Whilst we stress this on pretty much all of our video poker articles, we will stress again that you need to make sure you note how the pay tables work for your specific game. There are many variations within both single and multi-hand games, and the payouts will differ for each, offering less (or more) value as a result.
The pay table will have an effect on the RTP for each of the games as well. They vary for each form of video poker, with Jacks or Better offering 99.54% RTP and 10/8/5 Bonus Poker offering just 94.18%.
Multi-hand poker is going to need a bigger bankroll to get going with compared to single hand. Whilst variance will even out faster, it means that you could be on the end of a brutal run initially, depleting your bankroll with just a few hands, especially if you are playing 100 hand games.
Your bankroll needs to be robust enough to make sure that you can survive these swings. It’s like any form of poker, you can only move up when you are good enough and you have the financial backing.
Not having either of these considerations tied up is a big risk, and to not have both is financial suicide.
Each game has its own deck
Each hand in your multi hand game will come with its own deck, so the chances of creating a specific hand will be the same each time; i.e. if you are playing with 100 hands then there will be 100 decks on offer.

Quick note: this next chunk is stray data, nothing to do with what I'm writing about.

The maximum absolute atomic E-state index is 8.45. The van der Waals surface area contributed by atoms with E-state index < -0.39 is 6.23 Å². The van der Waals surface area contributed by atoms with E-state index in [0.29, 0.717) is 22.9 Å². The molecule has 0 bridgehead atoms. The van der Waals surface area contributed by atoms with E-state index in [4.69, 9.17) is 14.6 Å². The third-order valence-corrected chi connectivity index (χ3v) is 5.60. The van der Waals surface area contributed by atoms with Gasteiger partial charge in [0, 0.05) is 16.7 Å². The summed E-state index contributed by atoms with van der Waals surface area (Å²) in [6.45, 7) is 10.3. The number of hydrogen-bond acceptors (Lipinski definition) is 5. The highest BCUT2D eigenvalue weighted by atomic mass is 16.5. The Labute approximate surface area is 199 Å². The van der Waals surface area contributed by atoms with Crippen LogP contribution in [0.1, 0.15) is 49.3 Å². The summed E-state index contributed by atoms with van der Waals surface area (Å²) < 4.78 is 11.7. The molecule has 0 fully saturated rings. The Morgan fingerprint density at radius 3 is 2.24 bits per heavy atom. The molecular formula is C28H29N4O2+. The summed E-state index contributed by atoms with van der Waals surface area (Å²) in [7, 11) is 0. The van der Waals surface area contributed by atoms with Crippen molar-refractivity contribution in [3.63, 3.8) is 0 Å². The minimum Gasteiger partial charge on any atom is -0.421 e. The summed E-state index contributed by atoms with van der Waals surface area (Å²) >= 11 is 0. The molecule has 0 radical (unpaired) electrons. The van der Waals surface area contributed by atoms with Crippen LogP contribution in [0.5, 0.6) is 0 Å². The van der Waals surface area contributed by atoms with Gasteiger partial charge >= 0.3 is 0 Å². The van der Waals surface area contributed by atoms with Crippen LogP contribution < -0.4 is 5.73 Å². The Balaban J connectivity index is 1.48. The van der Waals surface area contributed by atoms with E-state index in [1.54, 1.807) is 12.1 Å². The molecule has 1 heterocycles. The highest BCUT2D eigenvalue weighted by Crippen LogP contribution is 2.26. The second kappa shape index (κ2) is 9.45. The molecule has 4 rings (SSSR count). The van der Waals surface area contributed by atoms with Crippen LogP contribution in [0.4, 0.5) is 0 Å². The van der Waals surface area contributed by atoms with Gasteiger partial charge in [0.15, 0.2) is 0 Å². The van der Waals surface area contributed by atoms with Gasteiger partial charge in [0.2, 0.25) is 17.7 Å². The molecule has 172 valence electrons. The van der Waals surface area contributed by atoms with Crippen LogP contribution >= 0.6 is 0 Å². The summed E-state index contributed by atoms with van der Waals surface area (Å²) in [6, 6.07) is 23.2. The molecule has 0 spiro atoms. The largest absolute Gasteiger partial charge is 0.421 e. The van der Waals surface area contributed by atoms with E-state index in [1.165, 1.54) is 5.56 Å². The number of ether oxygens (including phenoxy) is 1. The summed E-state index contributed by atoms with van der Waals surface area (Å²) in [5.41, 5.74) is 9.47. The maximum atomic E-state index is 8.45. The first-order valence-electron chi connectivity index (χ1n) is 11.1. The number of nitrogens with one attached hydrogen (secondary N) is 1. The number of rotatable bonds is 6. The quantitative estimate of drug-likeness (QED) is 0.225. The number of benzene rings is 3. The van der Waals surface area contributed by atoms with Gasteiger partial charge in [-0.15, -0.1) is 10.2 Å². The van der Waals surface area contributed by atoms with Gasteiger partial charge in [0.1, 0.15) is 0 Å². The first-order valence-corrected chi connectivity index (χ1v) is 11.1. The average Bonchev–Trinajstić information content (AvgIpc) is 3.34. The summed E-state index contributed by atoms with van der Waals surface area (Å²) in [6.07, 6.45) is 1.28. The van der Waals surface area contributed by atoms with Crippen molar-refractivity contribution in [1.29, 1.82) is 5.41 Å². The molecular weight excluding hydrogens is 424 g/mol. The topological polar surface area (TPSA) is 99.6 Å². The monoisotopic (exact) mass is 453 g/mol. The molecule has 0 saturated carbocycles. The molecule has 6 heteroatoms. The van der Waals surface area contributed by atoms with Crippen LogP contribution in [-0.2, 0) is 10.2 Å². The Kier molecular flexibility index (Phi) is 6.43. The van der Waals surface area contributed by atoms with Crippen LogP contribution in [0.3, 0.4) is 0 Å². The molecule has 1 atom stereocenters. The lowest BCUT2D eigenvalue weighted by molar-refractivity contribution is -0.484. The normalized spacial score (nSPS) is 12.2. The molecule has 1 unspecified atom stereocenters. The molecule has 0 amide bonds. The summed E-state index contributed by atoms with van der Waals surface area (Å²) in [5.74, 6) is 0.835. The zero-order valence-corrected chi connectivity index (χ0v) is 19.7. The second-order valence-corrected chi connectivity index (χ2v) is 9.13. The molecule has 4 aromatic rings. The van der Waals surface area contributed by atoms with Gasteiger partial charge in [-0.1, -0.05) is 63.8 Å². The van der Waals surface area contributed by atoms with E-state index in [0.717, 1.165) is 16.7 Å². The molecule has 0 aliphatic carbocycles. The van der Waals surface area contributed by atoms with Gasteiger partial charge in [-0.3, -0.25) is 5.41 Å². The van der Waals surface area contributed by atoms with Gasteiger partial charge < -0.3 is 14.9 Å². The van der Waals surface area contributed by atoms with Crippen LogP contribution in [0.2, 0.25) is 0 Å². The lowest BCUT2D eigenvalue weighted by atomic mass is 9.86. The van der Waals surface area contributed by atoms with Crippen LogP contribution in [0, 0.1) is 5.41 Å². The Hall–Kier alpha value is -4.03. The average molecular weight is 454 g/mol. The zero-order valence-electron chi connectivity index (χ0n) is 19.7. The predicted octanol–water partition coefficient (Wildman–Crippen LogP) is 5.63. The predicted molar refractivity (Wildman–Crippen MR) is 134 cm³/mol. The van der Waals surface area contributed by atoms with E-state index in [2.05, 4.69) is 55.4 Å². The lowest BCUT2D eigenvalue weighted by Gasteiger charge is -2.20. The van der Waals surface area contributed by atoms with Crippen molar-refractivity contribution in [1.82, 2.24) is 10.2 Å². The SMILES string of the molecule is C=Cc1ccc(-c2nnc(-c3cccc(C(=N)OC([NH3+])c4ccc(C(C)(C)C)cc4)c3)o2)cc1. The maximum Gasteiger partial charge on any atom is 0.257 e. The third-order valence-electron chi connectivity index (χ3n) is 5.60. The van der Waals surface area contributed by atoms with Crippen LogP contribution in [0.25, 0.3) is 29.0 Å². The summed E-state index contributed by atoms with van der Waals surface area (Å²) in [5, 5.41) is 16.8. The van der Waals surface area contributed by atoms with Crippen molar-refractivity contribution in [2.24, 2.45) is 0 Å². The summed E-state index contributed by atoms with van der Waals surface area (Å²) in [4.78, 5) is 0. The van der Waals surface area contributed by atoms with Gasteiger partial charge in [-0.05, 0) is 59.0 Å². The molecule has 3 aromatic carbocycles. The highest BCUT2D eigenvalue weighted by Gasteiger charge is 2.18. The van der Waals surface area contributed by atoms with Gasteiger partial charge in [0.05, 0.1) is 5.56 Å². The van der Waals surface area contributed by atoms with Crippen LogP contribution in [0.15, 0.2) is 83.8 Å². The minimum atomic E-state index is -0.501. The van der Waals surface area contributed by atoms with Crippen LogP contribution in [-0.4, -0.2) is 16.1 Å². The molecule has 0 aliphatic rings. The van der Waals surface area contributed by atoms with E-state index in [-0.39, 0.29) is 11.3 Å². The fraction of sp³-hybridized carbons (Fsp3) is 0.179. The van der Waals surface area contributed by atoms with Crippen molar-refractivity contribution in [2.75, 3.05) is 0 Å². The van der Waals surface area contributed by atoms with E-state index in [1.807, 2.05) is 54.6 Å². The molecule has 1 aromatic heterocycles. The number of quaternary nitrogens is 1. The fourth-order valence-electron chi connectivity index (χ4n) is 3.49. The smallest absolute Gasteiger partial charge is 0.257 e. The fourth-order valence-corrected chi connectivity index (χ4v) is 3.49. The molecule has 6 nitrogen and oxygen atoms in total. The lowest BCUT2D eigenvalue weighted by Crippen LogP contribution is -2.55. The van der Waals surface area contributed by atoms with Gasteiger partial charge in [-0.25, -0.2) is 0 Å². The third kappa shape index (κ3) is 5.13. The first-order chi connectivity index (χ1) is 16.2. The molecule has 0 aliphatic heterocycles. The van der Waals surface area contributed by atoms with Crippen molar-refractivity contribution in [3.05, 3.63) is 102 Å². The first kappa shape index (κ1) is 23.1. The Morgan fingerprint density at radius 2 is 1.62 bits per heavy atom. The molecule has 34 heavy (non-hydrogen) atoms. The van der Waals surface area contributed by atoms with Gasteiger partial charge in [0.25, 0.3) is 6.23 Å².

This is important to note when you start to factor in the price to remove or hold cards.
Lots of people get confused with the smaller games thinking they are linked to one pack of cards, but this is not the case.
Strategy remains the same
One of the best things regarding both single and multi-hand games is that the strategy remains the same. You need to make the same optimal choices for both versions of the game because both play out in exactly the same way.
This makes it a lot more user-friendly than people think, so when people adjust their strategy because of the number of ands they are playing they are making a common error and leaking money.
If you’ve got the strategy tied down then stick with what you know, even for multi-hand games. If not, then you can use a number of video poker hand charts to get you started.
Which is better?
The decision on which is better, single or multi-hand poker, is one that can only be made by the player. There are plus points and minuses for each.
If you’re someone that is looking to bet large sums of money, has a good bankroll behind them, wants lower variance and tries to hit big with lots of hands, then we would say that the multi-hand game was for you.
If you don’t have a huge bankroll and are looking to grow it quickly using an ‘all or nothing’ strategy, then we would say that the single-hand game was the one to go for.
If you are totally new, we would recommend the single hand game at low stakes just to get a feel for how the game works. Once you’ve honed in your strategy, grown your bankroll a bit (hopefully), and are familiar with how the game works, you can then look to incorporate more hands.
Don’t forget that there are many different video poker games that you can play and some lend themselves to multi-hand better than others. Take your time, test both at lower limits and then you should be able to tell which format was best suited for you.